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Switzerland however would cost you about twice as much across the board in this very expensive country - France IMO has the very best cycling roads - its vast system of well-paved very untrafficked D or departemental roads - local roads winding thru small villages and again IME of cycling over the whole of the Hexagon, as France is often called, are better even than any bike path - get a Michelin 1:200,000 map at any gas station or news shop and that's all you need - showed gradients but if planning on Alpine biking you know what to expect - bring a bike with very low gearing or better IME rent a bike once there to avoid the real hassle of bringing bikes these days on planes.
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May 13th, 2015, 11:05 AM
  #12
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Thank you for the many responses. I have just joined and this was my first question. It took until now for me to realize there were a bunch of replies.
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Jun 21st, 2015, 02:39 AM
  #13
 
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Hi
I have just completed France north to south in 20 days carrying my stuff in paniers.

Have a look at my blog if you have a moment and let me know if you have any questions

Regards

Andrew

http://andrewchum.blogspot.co.uk/
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Jun 21st, 2015, 03:26 AM
  #14
 
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FMT's link pretty well covers the lot. Certainly it is very easy to do your own trip. For me there three things to work out

1) Hills or valleys, so basically what sort of cycling do you want to do. There are so many valley bottom routes across France that allow you to do long distances
2) Single centre or long journey
3) Back-up trains (nearly all go along the valley bottoms)

In most areas bike rentals are cheap E10 to 45/day dependant on duration and bike quality. Maps are excellent (all that Napolionic planning) and so many roads with no traffic on them.

The other thing I like to do is use trains or even aircraft to start or finish a journey. There is no reason why you should not, for example. base yourself in Alsace, one day take a train into Germany and ride home, another day ride over the Vosges mountains and yet another catch a train into Switzerland and ride home, then do a wine route tour on a few more days.
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Jun 21st, 2015, 08:52 AM
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Andrew, that's a delightful account. Because I like your writing so much, I'd say it's even a little brief and you should expand it some.

And go back someday soon and take another route through France.
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Aug 21st, 2015, 12:39 PM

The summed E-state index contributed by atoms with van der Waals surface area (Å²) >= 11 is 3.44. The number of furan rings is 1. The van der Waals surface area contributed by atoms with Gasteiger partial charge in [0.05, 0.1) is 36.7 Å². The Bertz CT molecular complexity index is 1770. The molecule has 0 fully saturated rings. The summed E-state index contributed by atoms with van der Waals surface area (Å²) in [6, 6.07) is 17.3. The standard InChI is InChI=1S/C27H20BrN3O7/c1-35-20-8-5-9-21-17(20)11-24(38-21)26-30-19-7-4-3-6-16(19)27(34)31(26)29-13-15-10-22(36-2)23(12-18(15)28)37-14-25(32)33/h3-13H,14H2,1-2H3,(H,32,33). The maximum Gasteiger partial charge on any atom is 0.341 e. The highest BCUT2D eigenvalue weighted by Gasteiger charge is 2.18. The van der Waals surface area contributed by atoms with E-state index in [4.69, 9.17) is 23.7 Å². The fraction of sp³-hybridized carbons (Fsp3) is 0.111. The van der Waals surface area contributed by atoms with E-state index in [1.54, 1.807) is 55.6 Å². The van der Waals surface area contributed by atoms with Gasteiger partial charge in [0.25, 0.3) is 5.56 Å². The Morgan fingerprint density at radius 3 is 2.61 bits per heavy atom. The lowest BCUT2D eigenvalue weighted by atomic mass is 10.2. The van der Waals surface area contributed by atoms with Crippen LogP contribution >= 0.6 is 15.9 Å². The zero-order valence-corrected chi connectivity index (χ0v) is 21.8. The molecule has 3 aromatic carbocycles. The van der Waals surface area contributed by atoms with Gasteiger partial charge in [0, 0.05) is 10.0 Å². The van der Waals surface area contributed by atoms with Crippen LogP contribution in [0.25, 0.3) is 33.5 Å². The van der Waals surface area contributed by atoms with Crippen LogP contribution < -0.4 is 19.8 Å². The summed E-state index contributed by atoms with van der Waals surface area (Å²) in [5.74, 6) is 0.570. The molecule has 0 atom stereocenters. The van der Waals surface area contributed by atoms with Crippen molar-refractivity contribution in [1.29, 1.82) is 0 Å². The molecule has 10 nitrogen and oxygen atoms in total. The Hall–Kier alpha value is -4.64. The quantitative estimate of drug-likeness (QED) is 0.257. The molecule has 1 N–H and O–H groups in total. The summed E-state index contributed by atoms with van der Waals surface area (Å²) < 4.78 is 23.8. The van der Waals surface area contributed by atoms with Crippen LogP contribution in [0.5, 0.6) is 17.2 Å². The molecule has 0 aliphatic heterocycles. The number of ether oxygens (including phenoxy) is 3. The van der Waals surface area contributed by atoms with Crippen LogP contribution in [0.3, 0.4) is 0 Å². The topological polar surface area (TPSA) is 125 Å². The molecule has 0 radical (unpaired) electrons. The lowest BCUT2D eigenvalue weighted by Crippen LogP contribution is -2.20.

#16
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Thank you Andrew. What a wonderful adventure!

We has set our itinerary for the most part. Paris (4 days) pick up RV and drive (with cycling excursions on the way) to Auxerre, Lyon, Bedoin (climb Mt. Ventoux), Gap, Le Bourg Oisans (climb Alpe d'Huez), Grenoble, Chamonix, Montreaux, Switz, Besancon, Sezanne and then back to Paris to return home. One question at this point is whether to drive around Lake Geneva on the west side (Geneva) or the west side. As always, any thoughts are appreciated.

David
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Aug 21st, 2015, 12:56 PM
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whether to drive around Lake Geneva on the west side (Geneva) or the west side.>

If you choice is between the west side and west side then it's the west side but Lake Geneva is more oriented oriented north and south shores as the western side is very tiny - just Geneva - the south side might be nicer - far feweer cities and some nice small towns - the north side has Lausanne on it - a nice big city and Vevey - the east side has Montreux - Vevey and Montreux make lovely stops for overnights. Roads tend not to go along the short on the north side IME but may more on the south side.

anyway the west side is just a few miles in length - Geneva at the mouth of the Rhone River.
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Aug 21st, 2015, 06:21 PM
  #18
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To be clearer, I was meaning around the east end of the lake and then the north side of the lake versus going around the west end of the lake and probably not even driving that much along the south shore, given where we are starting. I have heard that Montreux and Vevey are quite nice. We will be driving the RV at this point in the trip, so will have no overnights on this point of the trip.
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Sep 18th, 2015, 07:37 PM
  #19
 
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My husband and I are planning an 8 week France trip and staying near Carcassonne, we are looking at a self guided cycling tour to the coast for about a week, but will be there in November 15, I can't seem to locate any companies who will do November tours. Does anyone have any recommendations thank you.
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Sep 18th, 2015, 08:29 PM
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Having just looked at cycling tours for fall myself, the problem you are going to encounter is that by Nov. the weather will probably be pretty crummy. That's why no cycling companies are offering tours. As I understand it, really bad weather from the Atlantic can cause some potentially nasty weather for cycling. If you can find anything at all, I think you will have to look way south towards the Cote d'Azur.